Probate In Colorado: Taking Care Of Creditors
Debt doesn’t just go away, even after death!
Do you need help paying off an estate’s creditors? Call (720) 513-2299 to set up a flat-rate* legal consult with a probate attorney in Longmont & Thornton.
As a personal representative (executor) for someone who has died, you’re responsible for identifying the estate’s creditors and settling all debts before you distribute any assets to the beneficiaries named in the will.
There are three levels of probate in Colorado:
- small estates
- informal probate
- formal probate
Small Estate Probate In Colorado
If the estate qualifies as a “small estate” in Colorado (meaning that there are less than a specific amount of money or assets and no real property), you can complete probate by signing a Small Estate affidavit. This affidavit allows you to collect assets, pay off debts, and distribute the remaining proceeds to the beneficiaries of the will.
Informal Probate and Formal Probate
Most uncontested probates will go through the informal process, which is quicker and less expensive. However, even some estates with no disputes will still end up in the formal probate process. Knowing which process you need to be in is important and requires the experienced of a skilled probate lawyer in Colorado. We can help.
One of the first steps you need to take to settle an estate is to obtain a Federal Tax ID number for the estate and open an estate bank account. You’ll transfer money into the account from the deceased’s bank accounts and/or from the sale of assets. You’ll then pay all of the estate’s valid debts from this account.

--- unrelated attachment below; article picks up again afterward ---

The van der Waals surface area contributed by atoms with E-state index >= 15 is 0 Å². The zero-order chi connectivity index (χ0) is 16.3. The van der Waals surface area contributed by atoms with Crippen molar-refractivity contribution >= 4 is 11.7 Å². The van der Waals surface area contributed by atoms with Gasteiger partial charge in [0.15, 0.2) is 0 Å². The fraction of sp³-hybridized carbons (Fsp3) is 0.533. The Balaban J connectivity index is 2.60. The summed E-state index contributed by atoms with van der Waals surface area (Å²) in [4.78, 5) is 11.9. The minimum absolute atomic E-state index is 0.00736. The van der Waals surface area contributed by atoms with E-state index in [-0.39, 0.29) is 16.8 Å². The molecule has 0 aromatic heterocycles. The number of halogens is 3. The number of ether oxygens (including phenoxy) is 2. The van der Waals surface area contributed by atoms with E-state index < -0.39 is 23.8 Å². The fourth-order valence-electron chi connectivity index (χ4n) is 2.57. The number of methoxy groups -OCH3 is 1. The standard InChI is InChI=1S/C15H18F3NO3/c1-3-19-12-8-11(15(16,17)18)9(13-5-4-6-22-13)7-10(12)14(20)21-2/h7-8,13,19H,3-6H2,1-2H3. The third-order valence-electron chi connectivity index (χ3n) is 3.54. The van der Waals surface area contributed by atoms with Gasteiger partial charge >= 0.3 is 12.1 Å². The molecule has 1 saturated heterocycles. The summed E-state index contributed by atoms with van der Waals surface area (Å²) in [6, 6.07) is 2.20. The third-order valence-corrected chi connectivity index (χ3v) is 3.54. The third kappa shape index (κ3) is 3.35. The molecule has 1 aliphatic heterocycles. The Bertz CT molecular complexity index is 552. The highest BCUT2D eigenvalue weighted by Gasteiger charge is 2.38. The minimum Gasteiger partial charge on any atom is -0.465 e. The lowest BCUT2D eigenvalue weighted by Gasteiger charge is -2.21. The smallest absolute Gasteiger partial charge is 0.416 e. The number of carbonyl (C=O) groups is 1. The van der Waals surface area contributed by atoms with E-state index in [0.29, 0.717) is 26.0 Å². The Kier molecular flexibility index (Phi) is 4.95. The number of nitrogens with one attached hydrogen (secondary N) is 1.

Most Common Types Of Debt For An Estate
Most estates will have unpaid recurring bills, such as electricity, cable, telephone, etc. In addition, you may need to pay:
- funeral expenses
- medical expenses
- credit card bills
- federal taxes and Colorado income taxes (for current and/or past years)
Estate Debts Exceed Estate Assets
In the event that the debts of the estate you’re settling exceed the assets, and it’s clear that all of the creditors won’t be paid in full, this is when you can really use the services of a probate attorney. Similar to what occurs in a bankruptcy, some creditors might be in “first position,” giving them preferential treatment over other creditors. In paying off creditors, it’s important that you follow Colorado law, to avoid legal entanglements down the line.
Few Estates Are As Simple As They Seem
Very few estates are “simple,” even though they may seem that way at first. The entire process of probate – including identifying and paying off all creditors – can be less overwhelming with an experienced probate lawyer by your side. We’d be happy to assist you, and it’s permissible to pay our legal fees from the proceeds of the estate.